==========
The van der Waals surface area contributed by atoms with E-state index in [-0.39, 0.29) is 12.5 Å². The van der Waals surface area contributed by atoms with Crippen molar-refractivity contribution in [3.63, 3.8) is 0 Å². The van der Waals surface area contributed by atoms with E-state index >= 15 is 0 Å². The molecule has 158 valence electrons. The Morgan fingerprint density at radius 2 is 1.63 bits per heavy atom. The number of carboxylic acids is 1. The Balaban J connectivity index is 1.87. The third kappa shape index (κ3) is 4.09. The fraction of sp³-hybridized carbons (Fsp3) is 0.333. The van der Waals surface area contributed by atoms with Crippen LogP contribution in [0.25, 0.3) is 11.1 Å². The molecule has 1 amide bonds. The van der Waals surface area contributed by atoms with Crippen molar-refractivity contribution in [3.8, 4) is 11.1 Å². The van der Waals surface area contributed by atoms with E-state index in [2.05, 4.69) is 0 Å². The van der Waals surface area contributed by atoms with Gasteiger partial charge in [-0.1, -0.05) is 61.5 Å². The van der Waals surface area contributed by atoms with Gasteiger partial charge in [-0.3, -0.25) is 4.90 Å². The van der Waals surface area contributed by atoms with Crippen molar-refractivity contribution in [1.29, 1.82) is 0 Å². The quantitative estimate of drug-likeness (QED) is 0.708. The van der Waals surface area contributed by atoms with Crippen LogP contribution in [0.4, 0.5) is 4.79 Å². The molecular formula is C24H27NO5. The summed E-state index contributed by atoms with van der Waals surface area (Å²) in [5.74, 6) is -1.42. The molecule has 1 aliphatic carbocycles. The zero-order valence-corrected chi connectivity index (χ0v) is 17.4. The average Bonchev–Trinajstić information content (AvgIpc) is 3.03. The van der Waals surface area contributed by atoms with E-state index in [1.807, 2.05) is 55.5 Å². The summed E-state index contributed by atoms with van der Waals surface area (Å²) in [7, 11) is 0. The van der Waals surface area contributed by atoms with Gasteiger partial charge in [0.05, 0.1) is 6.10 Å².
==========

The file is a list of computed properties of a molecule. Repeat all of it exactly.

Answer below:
The van der Waals surface area contributed by atoms with E-state index in [-0.39, 0.29) is 12.5 Å². The van der Waals surface area contributed by atoms with Crippen molar-refractivity contribution in [3.63, 3.8) is 0 Å². The van der Waals surface area contributed by atoms with E-state index >= 15 is 0 Å². The molecule has 158 valence electrons. The Morgan fingerprint density at radius 2 is 1.63 bits per heavy atom. The number of carboxylic acids is 1. The Balaban J connectivity index is 1.87. The third kappa shape index (κ3) is 4.09. The fraction of sp³-hybridized carbons (Fsp3) is 0.333. The van der Waals surface area contributed by atoms with Crippen LogP contribution in [0.25, 0.3) is 11.1 Å². The molecule has 1 amide bonds. The van der Waals surface area contributed by atoms with Crippen molar-refractivity contribution in [3.8, 4) is 11.1 Å². The van der Waals surface area contributed by atoms with E-state index in [2.05, 4.69) is 0 Å². The van der Waals surface area contributed by atoms with Gasteiger partial charge in [-0.1, -0.05) is 61.5 Å². The van der Waals surface area contributed by atoms with Gasteiger partial charge in [-0.3, -0.25) is 4.90 Å². The van der Waals surface area contributed by atoms with Crippen molar-refractivity contribution in [1.29, 1.82) is 0 Å². The quantitative estimate of drug-likeness (QED) is 0.708. The van der Waals surface area contributed by atoms with Crippen LogP contribution in [0.4, 0.5) is 4.79 Å². The molecular formula is C24H27NO5. The summed E-state index contributed by atoms with van der Waals surface area (Å²) in [5.74, 6) is -1.42. The molecule has 1 aliphatic carbocycles. The zero-order valence-corrected chi connectivity index (χ0v) is 17.4. The average Bonchev–Trinajstić information content (AvgIpc) is 3.03. The van der Waals surface area contributed by atoms with E-state index in [1.807, 2.05) is 55.5 Å². The summed E-state index contributed by atoms with van der Waals surface area (Å²) in [7, 11) is 0. The van der Waals surface area contributed by atoms with Gasteiger partial charge in [0.05, 0.1) is 6.10 Å².